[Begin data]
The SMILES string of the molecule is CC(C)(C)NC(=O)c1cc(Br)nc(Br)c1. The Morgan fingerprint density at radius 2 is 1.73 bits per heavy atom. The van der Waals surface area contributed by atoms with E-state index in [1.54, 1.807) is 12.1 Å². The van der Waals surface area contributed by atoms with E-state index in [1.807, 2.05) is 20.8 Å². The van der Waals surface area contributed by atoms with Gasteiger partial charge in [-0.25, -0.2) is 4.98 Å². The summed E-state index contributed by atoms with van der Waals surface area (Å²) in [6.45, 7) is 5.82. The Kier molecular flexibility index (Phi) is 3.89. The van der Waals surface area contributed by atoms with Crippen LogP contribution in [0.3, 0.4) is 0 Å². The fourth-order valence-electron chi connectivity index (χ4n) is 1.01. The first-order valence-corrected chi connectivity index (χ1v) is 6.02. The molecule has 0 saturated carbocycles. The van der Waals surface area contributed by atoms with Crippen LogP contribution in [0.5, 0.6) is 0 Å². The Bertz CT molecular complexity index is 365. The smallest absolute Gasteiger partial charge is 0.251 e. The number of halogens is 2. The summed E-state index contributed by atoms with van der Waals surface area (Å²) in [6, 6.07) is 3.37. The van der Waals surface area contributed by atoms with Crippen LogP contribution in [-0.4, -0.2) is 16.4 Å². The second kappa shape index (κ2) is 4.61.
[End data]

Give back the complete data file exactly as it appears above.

The SMILES string of the molecule is CC(C)(C)NC(=O)c1cc(Br)nc(Br)c1. The Morgan fingerprint density at radius 2 is 1.73 bits per heavy atom. The van der Waals surface area contributed by atoms with E-state index in [1.54, 1.807) is 12.1 Å². The van der Waals surface area contributed by atoms with E-state index in [1.807, 2.05) is 20.8 Å². The van der Waals surface area contributed by atoms with Gasteiger partial charge in [-0.25, -0.2) is 4.98 Å². The summed E-state index contributed by atoms with van der Waals surface area (Å²) in [6.45, 7) is 5.82. The Kier molecular flexibility index (Phi) is 3.89. The van der Waals surface area contributed by atoms with Crippen LogP contribution in [0.3, 0.4) is 0 Å². The fourth-order valence-electron chi connectivity index (χ4n) is 1.01. The first-order valence-corrected chi connectivity index (χ1v) is 6.02. The molecule has 0 saturated carbocycles. The van der Waals surface area contributed by atoms with Crippen LogP contribution in [0.5, 0.6) is 0 Å². The Bertz CT molecular complexity index is 365. The smallest absolute Gasteiger partial charge is 0.251 e. The number of halogens is 2. The summed E-state index contributed by atoms with van der Waals surface area (Å²) in [6, 6.07) is 3.37. The van der Waals surface area contributed by atoms with Crippen LogP contribution in [-0.4, -0.2) is 16.4 Å². The second kappa shape index (κ2) is 4.61.